Here we are, four issues in and “Star Wars” by Dark Horse Comics keeps delivering. More often than not, Star Wars stories (from any publisher) told in panel form were too big. The author attempted an all-encompassing, sweeping epic to compete with the Star Wars tales told on the big screen. Brian Wood has done just the opposite, here. This isn’t a man hunt for Captain Solo. Luke hasn’t found a lost Jedi. Darth Vader isn’t off thinking about Padame. No, this story encompasses all of the regulars in small doses and pulls in some side characters to spin its intricate yarn.
The Death Star has been destroyed, but the Rebels are now on the run from their incredible victory. Leia believes a spy is in their midst as the search for a new base is constantly in jeopardy. Luke, cocky as ever from taking out the Death Star, has been grounded from his pilot duties by Leia. She believes he lacks focus on the matters at hand. Han is off on a secret mission for Mon Mothma. Is he in over his head? Chewbacca thinks so. This issue reveals something may be up with R2-D2, as well.
Wood keeps us guessing and roped in to his story highlighting both new characters and those that we consider family. Mon Mothma, who has been given little character development pre-Return of the Jedi, is just trying to keep everything afloat. The spy could overthrow the entire Rebellion. Her faith in Leia is just, but keeping the other members in the dark about it is her true feat. One mention of it and it could end everything they have fought for.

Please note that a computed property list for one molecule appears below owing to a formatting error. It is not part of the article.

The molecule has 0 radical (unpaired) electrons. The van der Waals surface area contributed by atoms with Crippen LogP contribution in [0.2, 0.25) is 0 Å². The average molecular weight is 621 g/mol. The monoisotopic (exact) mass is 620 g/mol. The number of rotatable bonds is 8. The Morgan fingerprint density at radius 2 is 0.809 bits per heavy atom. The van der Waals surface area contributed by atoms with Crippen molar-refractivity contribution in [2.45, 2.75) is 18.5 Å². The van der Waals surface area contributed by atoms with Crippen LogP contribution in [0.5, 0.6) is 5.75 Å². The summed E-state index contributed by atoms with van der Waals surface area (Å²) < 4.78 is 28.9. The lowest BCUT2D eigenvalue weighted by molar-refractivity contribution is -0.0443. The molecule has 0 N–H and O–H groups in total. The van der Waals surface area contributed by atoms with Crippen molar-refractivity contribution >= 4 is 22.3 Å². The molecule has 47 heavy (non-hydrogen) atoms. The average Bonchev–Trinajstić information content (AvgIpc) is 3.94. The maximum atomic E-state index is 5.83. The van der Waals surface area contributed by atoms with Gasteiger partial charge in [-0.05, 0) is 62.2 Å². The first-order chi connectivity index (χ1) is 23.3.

The highlight in issue four is Darth Vader’s overseeing construction of the second Death Star. The introduction of Birra Seah quickly establishes that fear is not enough and Vader needs to find another way to motivate the Imperial workers-- a strange off-shoot to the story and one that could warrant pages of storytelling. I’m sure that Wood will tell it in a more serious manner, unlike Kevin Smith or Kevin Rubio.
Then, two very small moments set the stage for more storytelling in issues to come. The first arrives in a conversation from Obi-Wan to Luke. It is small, but it opens the door to many other possibilities. Luke quickly becomes grounded as his old mentor gives him a “phone call”. The amount of Boba Fett panel time is also phenomenal. One panel is more than enough to let us know the best and baddest bounty hunter in the galaxy is ever present. Oh, and one last fanboy moment: Chewbacca popping out of the top hatch, firing his cross bow at some TIE Fighters. Brilliant!
The only downside to the whole issue may be the story of Grey Squadron. With so many pilots, many of which drawn (by Carlos D’Anda) with their visors down, it makes it difficult to get any sense of the characters. That is not to say anything against Carlos D’Anda’s art. In fact, whether it be a full page of both R2 and C3PO or an Imperial policemen falling off his speeder bike, the whole book warrants a second glance just for his amazing details. Grey Squadron's part in this tale seems muddled and its characters need better definition.
Some of you may be waiting for the trade paperback. If you do, you are a fool. This is a great slice of original Star Wars storytelling every month. You need to be reading this book if you love that galaxy that is so far, far away.